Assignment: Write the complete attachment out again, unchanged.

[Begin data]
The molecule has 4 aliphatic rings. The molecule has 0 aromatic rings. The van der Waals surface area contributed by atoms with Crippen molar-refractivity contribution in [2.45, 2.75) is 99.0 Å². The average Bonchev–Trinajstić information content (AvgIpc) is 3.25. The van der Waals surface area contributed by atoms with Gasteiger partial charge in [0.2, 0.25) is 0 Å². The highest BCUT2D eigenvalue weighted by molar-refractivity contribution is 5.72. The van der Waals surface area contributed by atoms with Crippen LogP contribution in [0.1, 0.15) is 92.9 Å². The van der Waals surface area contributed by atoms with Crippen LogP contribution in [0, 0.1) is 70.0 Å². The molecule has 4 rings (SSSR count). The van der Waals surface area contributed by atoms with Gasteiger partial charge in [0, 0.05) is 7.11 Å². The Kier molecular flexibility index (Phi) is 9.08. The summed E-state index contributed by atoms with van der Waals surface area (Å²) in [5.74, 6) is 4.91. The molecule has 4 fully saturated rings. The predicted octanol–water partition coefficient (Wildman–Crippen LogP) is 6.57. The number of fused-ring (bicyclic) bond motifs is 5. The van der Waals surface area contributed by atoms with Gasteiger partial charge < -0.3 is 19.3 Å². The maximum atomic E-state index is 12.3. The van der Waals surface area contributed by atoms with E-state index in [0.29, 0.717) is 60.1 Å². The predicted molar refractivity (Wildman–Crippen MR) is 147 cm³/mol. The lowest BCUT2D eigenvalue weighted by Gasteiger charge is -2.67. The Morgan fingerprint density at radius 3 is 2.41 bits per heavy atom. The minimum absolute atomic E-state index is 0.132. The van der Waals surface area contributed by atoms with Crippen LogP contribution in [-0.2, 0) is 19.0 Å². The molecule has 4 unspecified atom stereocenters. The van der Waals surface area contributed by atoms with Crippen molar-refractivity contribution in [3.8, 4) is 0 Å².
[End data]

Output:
The molecule has 4 aliphatic rings. The molecule has 0 aromatic rings. The van der Waals surface area contributed by atoms with Crippen molar-refractivity contribution in [2.45, 2.75) is 99.0 Å². The average Bonchev–Trinajstić information content (AvgIpc) is 3.25. The van der Waals surface area contributed by atoms with Gasteiger partial charge in [0.2, 0.25) is 0 Å². The highest BCUT2D eigenvalue weighted by molar-refractivity contribution is 5.72. The van der Waals surface area contributed by atoms with Crippen LogP contribution in [0.1, 0.15) is 92.9 Å². The van der Waals surface area contributed by atoms with Crippen LogP contribution in [0, 0.1) is 70.0 Å². The molecule has 4 rings (SSSR count). The van der Waals surface area contributed by atoms with Gasteiger partial charge in [0, 0.05) is 7.11 Å². The Kier molecular flexibility index (Phi) is 9.08. The summed E-state index contributed by atoms with van der Waals surface area (Å²) in [5.74, 6) is 4.91. The molecule has 4 fully saturated rings. The predicted octanol–water partition coefficient (Wildman–Crippen LogP) is 6.57. The number of fused-ring (bicyclic) bond motifs is 5. The van der Waals surface area contributed by atoms with Gasteiger partial charge < -0.3 is 19.3 Å². The maximum atomic E-state index is 12.3. The van der Waals surface area contributed by atoms with E-state index in [0.29, 0.717) is 60.1 Å². The predicted molar refractivity (Wildman–Crippen MR) is 147 cm³/mol. The lowest BCUT2D eigenvalue weighted by Gasteiger charge is -2.67. The Morgan fingerprint density at radius 3 is 2.41 bits per heavy atom. The minimum absolute atomic E-state index is 0.132. The van der Waals surface area contributed by atoms with Crippen LogP contribution in [-0.2, 0) is 19.0 Å². The molecule has 4 unspecified atom stereocenters. The van der Waals surface area contributed by atoms with Crippen molar-refractivity contribution in [3.8, 4) is 0 Å².